It’s OK. The speech is ages away. There’s nothing to worry about yet.
You may be absolutely right, but there is no substitute for preparation even if you are an accomplished public speaker. Take the politicians who finesse and practise their first speech in office long before the election is won (or lost!).
If you are beginning to think about a spring or summer work presentation or wedding speech, I’d suggest that you do the hard work now and create time for practise nearer the event. This doesn’t necessarily mean writing a first draft, but simply pulling together all the information you’ll need and starting to think about the potential shape and structure of your speech.
This period is the equivalent of a sportsman’s pre-season training. It will enable you to maximise the chances of hitting the ground running once the speech draws near.
Many of these tips won’t take you long, but they’ll save you time and stress nearer D-day.
Contact others for background information. If you are a Best Man, it’s never too early to start contacting the Groom’s family for anecdotes. If you are giving a business speech its worth asking the organisers what the audience will be expecting from you.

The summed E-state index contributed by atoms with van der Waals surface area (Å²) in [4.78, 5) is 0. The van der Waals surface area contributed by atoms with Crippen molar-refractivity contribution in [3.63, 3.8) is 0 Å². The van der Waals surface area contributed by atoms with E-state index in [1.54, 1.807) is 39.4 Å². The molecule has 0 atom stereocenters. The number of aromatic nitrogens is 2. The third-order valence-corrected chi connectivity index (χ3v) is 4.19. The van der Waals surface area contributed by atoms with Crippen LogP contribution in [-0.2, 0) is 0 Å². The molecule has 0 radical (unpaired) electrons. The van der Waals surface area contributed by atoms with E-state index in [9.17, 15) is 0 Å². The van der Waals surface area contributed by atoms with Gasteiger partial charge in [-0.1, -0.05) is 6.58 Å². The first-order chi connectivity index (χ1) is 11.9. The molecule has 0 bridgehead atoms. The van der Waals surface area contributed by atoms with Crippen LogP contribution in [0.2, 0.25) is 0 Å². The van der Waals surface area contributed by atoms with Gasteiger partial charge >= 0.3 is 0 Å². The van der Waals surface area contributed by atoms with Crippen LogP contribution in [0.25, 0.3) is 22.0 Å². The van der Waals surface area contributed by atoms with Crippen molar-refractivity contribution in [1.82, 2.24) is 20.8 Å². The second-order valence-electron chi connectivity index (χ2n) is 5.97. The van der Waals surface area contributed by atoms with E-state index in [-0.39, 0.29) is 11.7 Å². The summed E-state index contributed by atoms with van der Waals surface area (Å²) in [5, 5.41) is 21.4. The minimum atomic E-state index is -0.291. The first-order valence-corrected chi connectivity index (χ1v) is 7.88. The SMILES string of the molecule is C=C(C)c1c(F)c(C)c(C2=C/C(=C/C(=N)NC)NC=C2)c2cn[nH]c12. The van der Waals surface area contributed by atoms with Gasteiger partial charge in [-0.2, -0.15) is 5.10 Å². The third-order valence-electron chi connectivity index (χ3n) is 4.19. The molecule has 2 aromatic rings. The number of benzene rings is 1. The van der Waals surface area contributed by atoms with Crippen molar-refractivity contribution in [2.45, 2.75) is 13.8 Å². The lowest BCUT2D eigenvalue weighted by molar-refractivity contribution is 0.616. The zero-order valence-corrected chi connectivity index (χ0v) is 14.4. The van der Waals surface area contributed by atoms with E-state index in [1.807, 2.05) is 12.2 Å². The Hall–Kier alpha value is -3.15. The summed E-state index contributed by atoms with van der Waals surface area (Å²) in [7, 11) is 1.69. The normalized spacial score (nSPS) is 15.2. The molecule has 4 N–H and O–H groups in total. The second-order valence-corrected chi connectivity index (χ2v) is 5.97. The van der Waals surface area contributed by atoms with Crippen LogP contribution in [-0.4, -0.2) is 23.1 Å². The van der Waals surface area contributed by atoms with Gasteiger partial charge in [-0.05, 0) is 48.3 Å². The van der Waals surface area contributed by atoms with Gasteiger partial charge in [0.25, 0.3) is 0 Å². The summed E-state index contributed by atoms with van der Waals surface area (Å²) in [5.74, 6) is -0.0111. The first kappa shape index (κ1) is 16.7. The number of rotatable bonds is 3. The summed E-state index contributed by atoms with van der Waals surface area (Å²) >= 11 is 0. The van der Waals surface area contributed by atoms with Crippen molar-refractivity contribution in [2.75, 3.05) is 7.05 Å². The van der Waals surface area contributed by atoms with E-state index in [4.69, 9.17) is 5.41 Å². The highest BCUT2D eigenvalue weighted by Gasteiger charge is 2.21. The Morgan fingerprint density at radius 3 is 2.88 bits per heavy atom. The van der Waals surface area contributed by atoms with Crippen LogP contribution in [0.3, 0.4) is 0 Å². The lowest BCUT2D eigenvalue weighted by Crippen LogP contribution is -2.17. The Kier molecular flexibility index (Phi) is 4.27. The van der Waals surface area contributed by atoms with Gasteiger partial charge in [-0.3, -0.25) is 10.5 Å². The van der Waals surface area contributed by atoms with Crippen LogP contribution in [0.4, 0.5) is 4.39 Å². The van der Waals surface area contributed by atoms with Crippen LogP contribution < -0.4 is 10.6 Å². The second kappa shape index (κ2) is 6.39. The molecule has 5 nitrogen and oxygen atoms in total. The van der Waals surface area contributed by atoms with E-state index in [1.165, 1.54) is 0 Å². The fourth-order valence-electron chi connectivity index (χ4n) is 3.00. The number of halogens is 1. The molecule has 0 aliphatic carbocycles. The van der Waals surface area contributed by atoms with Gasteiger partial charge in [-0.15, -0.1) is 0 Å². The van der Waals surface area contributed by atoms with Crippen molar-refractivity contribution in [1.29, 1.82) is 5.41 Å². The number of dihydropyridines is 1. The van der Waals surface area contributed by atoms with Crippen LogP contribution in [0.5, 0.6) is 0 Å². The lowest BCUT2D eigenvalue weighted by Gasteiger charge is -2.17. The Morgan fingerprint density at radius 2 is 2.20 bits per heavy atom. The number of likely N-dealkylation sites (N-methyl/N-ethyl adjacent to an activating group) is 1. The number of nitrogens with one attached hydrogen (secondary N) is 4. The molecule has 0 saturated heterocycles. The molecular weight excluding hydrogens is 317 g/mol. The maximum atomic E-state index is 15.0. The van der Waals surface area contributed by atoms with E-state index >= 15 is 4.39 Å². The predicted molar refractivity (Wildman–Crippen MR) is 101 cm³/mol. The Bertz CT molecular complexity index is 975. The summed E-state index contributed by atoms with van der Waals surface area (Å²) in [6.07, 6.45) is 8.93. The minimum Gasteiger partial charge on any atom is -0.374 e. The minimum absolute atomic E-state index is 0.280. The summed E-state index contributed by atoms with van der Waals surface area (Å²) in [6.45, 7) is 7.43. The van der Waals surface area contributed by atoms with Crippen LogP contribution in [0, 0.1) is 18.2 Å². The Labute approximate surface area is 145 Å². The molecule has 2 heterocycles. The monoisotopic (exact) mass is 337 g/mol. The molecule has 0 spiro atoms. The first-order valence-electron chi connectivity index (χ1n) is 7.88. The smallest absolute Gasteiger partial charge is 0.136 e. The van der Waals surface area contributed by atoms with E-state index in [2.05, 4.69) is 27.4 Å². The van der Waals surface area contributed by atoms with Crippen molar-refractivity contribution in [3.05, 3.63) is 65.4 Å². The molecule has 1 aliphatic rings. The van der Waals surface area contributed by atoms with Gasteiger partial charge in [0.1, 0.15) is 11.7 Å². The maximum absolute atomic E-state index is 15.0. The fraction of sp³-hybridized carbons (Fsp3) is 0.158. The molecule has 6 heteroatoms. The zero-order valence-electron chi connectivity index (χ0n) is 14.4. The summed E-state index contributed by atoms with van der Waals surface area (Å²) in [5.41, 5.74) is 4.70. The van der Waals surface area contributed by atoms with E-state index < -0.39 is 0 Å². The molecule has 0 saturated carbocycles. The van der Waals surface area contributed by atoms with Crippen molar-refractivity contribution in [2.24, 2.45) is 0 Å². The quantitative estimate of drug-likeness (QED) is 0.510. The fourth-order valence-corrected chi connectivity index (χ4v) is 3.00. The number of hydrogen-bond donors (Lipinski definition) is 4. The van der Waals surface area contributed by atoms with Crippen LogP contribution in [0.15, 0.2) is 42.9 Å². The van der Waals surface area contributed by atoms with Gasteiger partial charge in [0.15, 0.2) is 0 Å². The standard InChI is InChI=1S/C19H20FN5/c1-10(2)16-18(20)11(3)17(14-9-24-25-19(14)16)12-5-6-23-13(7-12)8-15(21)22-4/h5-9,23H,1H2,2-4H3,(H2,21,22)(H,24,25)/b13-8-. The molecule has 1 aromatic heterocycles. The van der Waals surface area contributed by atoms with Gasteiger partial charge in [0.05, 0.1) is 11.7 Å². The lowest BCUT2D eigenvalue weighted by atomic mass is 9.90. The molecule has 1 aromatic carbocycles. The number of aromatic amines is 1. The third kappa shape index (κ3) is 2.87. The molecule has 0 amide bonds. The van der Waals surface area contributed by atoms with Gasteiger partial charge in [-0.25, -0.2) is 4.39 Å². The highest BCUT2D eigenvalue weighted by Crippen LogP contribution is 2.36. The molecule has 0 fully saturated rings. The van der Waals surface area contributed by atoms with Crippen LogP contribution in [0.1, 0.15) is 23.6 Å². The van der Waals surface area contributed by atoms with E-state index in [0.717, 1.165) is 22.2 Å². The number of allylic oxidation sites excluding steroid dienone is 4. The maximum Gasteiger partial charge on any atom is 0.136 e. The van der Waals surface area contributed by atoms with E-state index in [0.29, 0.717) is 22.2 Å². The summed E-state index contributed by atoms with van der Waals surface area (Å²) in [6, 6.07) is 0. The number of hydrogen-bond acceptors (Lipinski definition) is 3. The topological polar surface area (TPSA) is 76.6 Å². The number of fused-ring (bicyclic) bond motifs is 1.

Create a master document into which you dump all your thoughts along with everyone else’s. Even if it doesn’t seem so at the time, this process can end up being extremely useful in creating an overview and structure when it comes to writing the speech itself. At this stage don’t worry about what’s interesting, what’s funny, or what’s off limits. Put everything down!
Keep an ear out for quirks, quotes and snippets of potentially relevant information and jot them down in your overview.
If you’re using photos, diagrams or props, start thinking now about what you need and where you can get them.
Take some time to start sketching an outline of your speech or presentation. This will begin to create the context to judge which of your stories and ideas fit well together.
Be prepared to write a number of drafts before you get it just right.
Enlist the help of a colleague or friend off whom you can bounce ideas and eventually practise delivery. Ask them to be critical and so anything that passes through you both is likely to be worth saying.
Find out about the venue in which you’ll be speaking. Where will you be standing. Will there be a microphone? Will you have a lectern? This information will all come in useful when you start writing and practising.
Check who is speaking before and after you. What are they likely to say? How might they refer to you? Start thinking about ways to link your speech to theirs.
None of this is rocket science. Quite the opposite in fact. But it does show that there’s plenty to be getting on with early on. A speech is nothing without content or context. And they are best achieved through careful planning.
Please feel free to call me with any speech or presentation-related question on +44 208 245 8999.